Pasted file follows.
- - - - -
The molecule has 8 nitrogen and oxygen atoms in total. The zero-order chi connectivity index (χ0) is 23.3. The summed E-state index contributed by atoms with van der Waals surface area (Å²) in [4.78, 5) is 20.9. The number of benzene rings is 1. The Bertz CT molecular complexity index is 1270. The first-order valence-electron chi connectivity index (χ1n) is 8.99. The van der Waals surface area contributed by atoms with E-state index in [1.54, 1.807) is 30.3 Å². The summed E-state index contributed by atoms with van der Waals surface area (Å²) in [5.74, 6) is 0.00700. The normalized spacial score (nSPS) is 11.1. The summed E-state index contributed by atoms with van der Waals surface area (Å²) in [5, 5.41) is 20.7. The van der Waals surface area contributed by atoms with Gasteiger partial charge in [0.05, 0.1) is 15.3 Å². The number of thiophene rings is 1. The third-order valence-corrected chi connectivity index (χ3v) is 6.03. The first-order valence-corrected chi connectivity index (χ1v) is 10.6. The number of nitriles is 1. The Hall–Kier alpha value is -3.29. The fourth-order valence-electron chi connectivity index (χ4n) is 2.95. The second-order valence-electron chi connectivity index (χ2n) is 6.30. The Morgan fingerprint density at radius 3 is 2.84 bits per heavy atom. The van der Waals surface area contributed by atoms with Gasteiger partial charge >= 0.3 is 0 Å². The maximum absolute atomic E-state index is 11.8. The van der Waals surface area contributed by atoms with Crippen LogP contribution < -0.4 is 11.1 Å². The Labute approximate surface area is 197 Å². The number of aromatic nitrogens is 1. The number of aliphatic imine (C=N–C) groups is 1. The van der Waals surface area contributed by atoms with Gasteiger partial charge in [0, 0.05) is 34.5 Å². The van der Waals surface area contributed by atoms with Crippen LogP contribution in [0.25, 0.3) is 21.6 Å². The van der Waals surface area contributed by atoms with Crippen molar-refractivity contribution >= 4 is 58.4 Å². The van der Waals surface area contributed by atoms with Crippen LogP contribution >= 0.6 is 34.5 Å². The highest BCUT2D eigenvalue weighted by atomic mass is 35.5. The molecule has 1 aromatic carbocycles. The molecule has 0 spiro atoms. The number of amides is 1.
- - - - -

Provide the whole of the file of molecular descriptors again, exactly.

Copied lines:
The molecule has 8 nitrogen and oxygen atoms in total. The zero-order chi connectivity index (χ0) is 23.3. The summed E-state index contributed by atoms with van der Waals surface area (Å²) in [4.78, 5) is 20.9. The number of benzene rings is 1. The Bertz CT molecular complexity index is 1270. The first-order valence-electron chi connectivity index (χ1n) is 8.99. The van der Waals surface area contributed by atoms with E-state index in [1.54, 1.807) is 30.3 Å². The summed E-state index contributed by atoms with van der Waals surface area (Å²) in [5.74, 6) is 0.00700. The normalized spacial score (nSPS) is 11.1. The summed E-state index contributed by atoms with van der Waals surface area (Å²) in [5, 5.41) is 20.7. The van der Waals surface area contributed by atoms with Gasteiger partial charge in [0.05, 0.1) is 15.3 Å². The number of thiophene rings is 1. The third-order valence-corrected chi connectivity index (χ3v) is 6.03. The first-order valence-corrected chi connectivity index (χ1v) is 10.6. The number of nitriles is 1. The Hall–Kier alpha value is -3.29. The fourth-order valence-electron chi connectivity index (χ4n) is 2.95. The second-order valence-electron chi connectivity index (χ2n) is 6.30. The Morgan fingerprint density at radius 3 is 2.84 bits per heavy atom. The van der Waals surface area contributed by atoms with Gasteiger partial charge >= 0.3 is 0 Å². The maximum absolute atomic E-state index is 11.8. The van der Waals surface area contributed by atoms with Crippen LogP contribution < -0.4 is 11.1 Å². The Labute approximate surface area is 197 Å². The number of aromatic nitrogens is 1. The number of aliphatic imine (C=N–C) groups is 1. The van der Waals surface area contributed by atoms with Gasteiger partial charge in [0, 0.05) is 34.5 Å². The van der Waals surface area contributed by atoms with Crippen LogP contribution in [0.25, 0.3) is 21.6 Å². The van der Waals surface area contributed by atoms with Crippen molar-refractivity contribution >= 4 is 58.4 Å². The van der Waals surface area contributed by atoms with Crippen LogP contribution >= 0.6 is 34.5 Å². The highest BCUT2D eigenvalue weighted by atomic mass is 35.5. The molecule has 1 aromatic carbocycles. The molecule has 0 spiro atoms. The number of amides is 1.